At Delta Dental of Tennessee, we are continuously monitoring the COVID-19 pandemic. Our number one priority is the safety and well-being of our employees, clients, families, and the communities in which we live and work. If you are needing information about your benefits, claims, or more, you can access this information securely online using our Consumer Toolkit, Benefit Manager Toolkit, and Dental Office Toolkit here on our site or by calling our interactive voice response line, toll-free, at 1-800-223-3104. Rest assured that during this time, we are continuing all essential functions of our business, including servicing all accounts and processing claims, among other functions.

COVID-19 Update for Our Members 

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The American Dental Association has recommended that dentists across the United States postpone elective procedures for the next few weeks in order for dentistry to play its role in preventing the spread of COVID-19.

So what does that mean for you, the patient? In order to protect all patients and staff, many dental offices are only seeing patients as needed for emergencies at this time. Dental emergencies, according to the ADA, “are potentially life-threatening and require immediate treatment to stop ongoing tissue bleeding [or to] alleviate severe pain or infection. Conditions include uncontrolled bleeding; cellulitis or a diffuse soft-tissue bacterial infection with intraoral or extraoral swelling that potentially compromises the patient’s airway; or trauma involving facial bones that potentially compromises the patient’s airway.”

As part of the emergency guidance, the ADA added urgent dental care that “focuses on the management of conditions that require immediate attention to relieve severe pain and/or risk of infection and to alleviate the burden on hospital emergency departments.”

Examples of urgent dental care treatments, which should be treated as minimally invasively as possible, include:

  • Severe pain from a tooth or absess
  • Severe swelling of the gums
  • Dry socket shortly after the removal of a tooth
  • Broken tooth that is causing pain
  • If a temporary or permanent cap (or crown) has been lost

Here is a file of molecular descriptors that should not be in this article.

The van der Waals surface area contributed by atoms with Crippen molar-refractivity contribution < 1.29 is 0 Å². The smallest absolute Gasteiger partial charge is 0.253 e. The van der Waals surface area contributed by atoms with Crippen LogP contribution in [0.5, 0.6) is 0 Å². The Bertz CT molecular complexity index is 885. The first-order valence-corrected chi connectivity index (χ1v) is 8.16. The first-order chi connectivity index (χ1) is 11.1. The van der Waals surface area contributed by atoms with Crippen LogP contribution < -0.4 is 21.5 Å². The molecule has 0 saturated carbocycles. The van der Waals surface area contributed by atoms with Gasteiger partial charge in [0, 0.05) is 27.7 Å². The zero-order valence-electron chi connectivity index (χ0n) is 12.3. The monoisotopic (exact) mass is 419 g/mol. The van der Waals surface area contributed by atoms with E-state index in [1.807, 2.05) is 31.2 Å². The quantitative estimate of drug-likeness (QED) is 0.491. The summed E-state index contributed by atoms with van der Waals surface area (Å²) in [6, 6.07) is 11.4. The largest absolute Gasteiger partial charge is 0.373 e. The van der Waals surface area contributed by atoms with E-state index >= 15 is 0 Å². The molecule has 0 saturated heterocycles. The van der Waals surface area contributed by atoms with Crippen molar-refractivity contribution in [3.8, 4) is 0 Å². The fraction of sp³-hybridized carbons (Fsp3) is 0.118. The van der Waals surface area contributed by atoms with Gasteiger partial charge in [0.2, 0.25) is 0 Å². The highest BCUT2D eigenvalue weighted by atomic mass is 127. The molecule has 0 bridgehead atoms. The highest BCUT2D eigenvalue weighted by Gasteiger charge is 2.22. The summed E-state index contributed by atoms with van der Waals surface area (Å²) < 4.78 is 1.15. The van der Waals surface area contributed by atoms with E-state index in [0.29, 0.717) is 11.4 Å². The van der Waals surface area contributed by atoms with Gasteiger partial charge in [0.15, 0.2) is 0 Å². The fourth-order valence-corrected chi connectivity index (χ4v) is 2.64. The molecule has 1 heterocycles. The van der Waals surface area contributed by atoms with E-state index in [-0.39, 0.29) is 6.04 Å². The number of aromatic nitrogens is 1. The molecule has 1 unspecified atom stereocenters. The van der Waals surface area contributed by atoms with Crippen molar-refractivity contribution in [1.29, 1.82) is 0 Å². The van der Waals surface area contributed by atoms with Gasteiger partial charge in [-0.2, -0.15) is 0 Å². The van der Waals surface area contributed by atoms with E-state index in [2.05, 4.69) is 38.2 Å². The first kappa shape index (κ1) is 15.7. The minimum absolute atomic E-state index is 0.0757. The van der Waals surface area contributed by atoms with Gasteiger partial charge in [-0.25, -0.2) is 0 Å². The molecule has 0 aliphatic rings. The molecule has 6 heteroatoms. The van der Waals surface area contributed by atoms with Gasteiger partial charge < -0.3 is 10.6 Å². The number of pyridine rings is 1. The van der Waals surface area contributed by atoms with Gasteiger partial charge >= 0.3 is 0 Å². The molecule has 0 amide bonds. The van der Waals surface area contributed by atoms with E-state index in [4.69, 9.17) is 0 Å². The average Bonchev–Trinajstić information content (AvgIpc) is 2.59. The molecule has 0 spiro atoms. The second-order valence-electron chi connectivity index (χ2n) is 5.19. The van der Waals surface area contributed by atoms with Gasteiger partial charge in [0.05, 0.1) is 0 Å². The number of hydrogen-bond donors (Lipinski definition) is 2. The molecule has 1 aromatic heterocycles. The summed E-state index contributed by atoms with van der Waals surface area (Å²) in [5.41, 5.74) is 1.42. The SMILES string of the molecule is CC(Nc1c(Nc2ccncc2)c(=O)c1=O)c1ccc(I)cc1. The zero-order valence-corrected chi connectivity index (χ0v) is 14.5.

Learn more in this related article in “Protecting Your Smile.”

Sometimes tooth pain could mean sinusitis, especially for your upper teeth. Learn more.


“The American Dental Association recognizes the unprecedented and extraordinary circumstances dentists and all health care professionals face related to growing concern about COVID-19,” according to the March 16 statement from ADA President Chad P. Gehani. “Concentrating on emergency dental care will allow us to care for our emergency patients and alleviate the burden that dental emergencies would place on hospital emergency departments.

If you have an appointment scheduled, please check with the dental office before going, either via their website/social media pages or by calling, both to see if they are open for business and to see what kinds of appointments they are keeping.

We encourage you during this time of social distancing to be mindful of what constitutes a necessary risk, and we know that our network providers are doing their best to take care of our members while still keeping their staff and other patients safe.

We are continuing to track information and recommendations provided by the CDC, ADA and state and local governments and promise to update you along the way. We appreciate you and your support. While we know that these are uncertain times, your Delta Dental team is doing their best to keep you informed about matters pertaining to your oral health. We are here for you.